A diagnostic laparoscopy was done. Intraoperatively, the terminal ileum, cecum and omentum were densely adherent to the lateral abdominal wall. There was difficulty in identifying the appendix laparoscopically due to dense adhesion. Laparotomy was done and on mobilizing the caecum posteriorly, there was a small cavity with pus collection, containing a 4-cm long foreign body which appeared to be like a fish bone within macerated appendix (Figures 4-6). Right hemicolectomy and ileo-colic anastomosis were done. Postoperative recovery was uneventful, and the HPE confirmed the tissue as perforated appendicitis.
Foreign body ingestion was reported centuries ago. The most common foreign bodies ingested are fish bones, and can cause perforation most commonly at terminal ileum, followed by second part of duodenum. However, in general, gastrointestinal tract perforation due to foreign bodies is rare, less than 1% (3).
Foreign body-induced appendicitis has been reported since 18th century with overall incidence of 0.005% (4), but the foreign body causing an appendicular mass is extremely rare (4). In our case, we postulated that the weight of the fish bone was greater than the bowel fluid content, hence it arrested in the caecum and gravitated towards the appendiceal orifice, which was the most dependent part of the cecum. Once it entered the appendiceal lumen, it caused appendicitis, perforation, and subsequently progressed to appendicular mass.
Ultrasound is helpful in RIF mass as it can identify the origin of pathological organ in 97% of cases (6), but identifying a foreign body is challenging, especially if patient does not give history of foreign body ingestion. Plain radiograph has sensitivity of only 32% to detect fish bones due to obscuration by soft tissue and fluid, although fish bone are radio-opaque (3).
CT scan is the investigation of choice in many abdominal conditions, as it is objective and available in most centers nowadays. CT scan can delineate the organ of origin, associated complications and help in pre-operative planning (3). However, our case demonstrated
that CT is not always a sensitive tool for fish bone detection. Fish bone may be obscured by intraluminal contrast media, or may mimic small blood vessels if intravenous contrast is given (3,7). Meticulous review of different planes—axial, coronal and sagittal—use of thinner CT slices, helical CT scan and 3-dimension CT reconstruction can help detect fish bone (3,7), as shown in this case. Common things are common, hence the initial diagnosis of appendicular mass in this case. When conservative management with antibiotic had failed, other important differentials were considered including ileo-cecal TB and cecal carcinoma (1,2).
Colonoscopy is the gold standard when colon carcinoma is suspected. In this case, after ruling out pulmonary TB, colonoscopy was done which showed a tumor at the appendiceal opening. Although the HPE did not show any malignant cells, it did show inflamed stromal tissue with mucin lake, which raised the suspicion of neoplasm; however, patient defaulted on the follow-up to review the HPE and to discuss further intervention. In dealing with RIF mass, laparoscopy can be considered especially when CT scan and endoscopic findings are inconclusive. It can distinguish between appendicular abscess and mass, and is proved to be safe and feasible to treat appendicular mass (8). The management of RIF mass depends on the diagnosis. For appendicular mass, conservative treatment without interval appendicectomy is considered the best treatment by some authors (9). Other options include abscess drainage, nonsurgical treatment with delayed or interval appendicectomy, and right hemicolectomy (9,10). So far, there is no guideline for management of appendicular mass caused by foreign body in the published English medical literature (3), hence its management is of case-by-case basis.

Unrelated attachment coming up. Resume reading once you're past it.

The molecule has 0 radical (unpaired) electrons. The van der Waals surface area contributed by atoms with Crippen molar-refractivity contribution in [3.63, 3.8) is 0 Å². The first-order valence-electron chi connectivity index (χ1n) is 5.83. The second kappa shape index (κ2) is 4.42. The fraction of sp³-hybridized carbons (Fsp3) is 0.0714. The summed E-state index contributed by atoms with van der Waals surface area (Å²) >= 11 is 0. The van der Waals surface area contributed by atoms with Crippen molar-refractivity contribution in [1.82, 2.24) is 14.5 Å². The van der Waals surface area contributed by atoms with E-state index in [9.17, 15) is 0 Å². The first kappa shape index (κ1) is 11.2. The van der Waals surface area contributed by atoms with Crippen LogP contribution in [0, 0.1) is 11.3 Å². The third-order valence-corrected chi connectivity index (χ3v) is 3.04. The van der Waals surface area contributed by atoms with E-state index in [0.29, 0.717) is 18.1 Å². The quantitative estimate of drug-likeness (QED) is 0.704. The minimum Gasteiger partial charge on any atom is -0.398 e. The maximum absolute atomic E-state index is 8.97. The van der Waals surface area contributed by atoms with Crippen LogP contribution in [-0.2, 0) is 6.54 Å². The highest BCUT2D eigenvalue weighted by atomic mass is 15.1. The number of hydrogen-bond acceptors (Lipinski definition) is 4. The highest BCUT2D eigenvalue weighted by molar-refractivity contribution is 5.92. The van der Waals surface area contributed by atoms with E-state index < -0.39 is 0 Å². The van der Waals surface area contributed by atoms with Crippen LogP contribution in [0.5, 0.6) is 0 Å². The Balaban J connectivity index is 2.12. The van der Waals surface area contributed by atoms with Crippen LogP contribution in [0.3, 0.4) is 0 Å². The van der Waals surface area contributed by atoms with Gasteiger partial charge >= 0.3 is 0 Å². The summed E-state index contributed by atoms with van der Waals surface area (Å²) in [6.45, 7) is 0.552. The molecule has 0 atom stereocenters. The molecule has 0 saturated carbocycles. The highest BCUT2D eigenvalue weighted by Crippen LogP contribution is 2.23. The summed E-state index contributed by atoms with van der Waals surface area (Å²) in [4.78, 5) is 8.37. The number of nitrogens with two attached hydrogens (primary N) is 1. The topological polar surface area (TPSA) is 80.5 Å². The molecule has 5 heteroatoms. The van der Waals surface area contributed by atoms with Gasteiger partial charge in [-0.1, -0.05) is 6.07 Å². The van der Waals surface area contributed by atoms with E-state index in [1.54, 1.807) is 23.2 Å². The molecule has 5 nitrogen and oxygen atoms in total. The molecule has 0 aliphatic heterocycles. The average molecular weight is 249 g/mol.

A surgeon must be aware of the variation of differential diagnosis for RIF mass, but common diagnosis should always be entertained. When facing diagnostic challenges in RIF mass, multi-modal diagnostic tools must be considered: ultrasound, CT scan, endoscopy, tissue biopsy and laparoscopy. Multi-disciplinary approach and a serial imaging with meticulous review of different planes may be helpful in delineating intra-abdominal foreign body, which is evident in this case. It is important to look for appendix in spite of adhesions. Foreign body in the lumen of appendix can cause appendicitis and in rare case, can proceed to form an appendicular mass, which is challenging to treat.
Conflict of Interest
The authors have no conflicts of interest to declare.
All ethical principles were respected. Publication of this article is approved by the secretariat of National Institutes of Health (NIH), number KKM.NIHSEC.800-4/4/1 Jld.66 (05).
Written informed consent was obtained from the patient described for publication of the images and case detail.
The authors declared that this study has received no financial support.
We would like to thank the Director General of Health Malaysia for his permission to publish this article.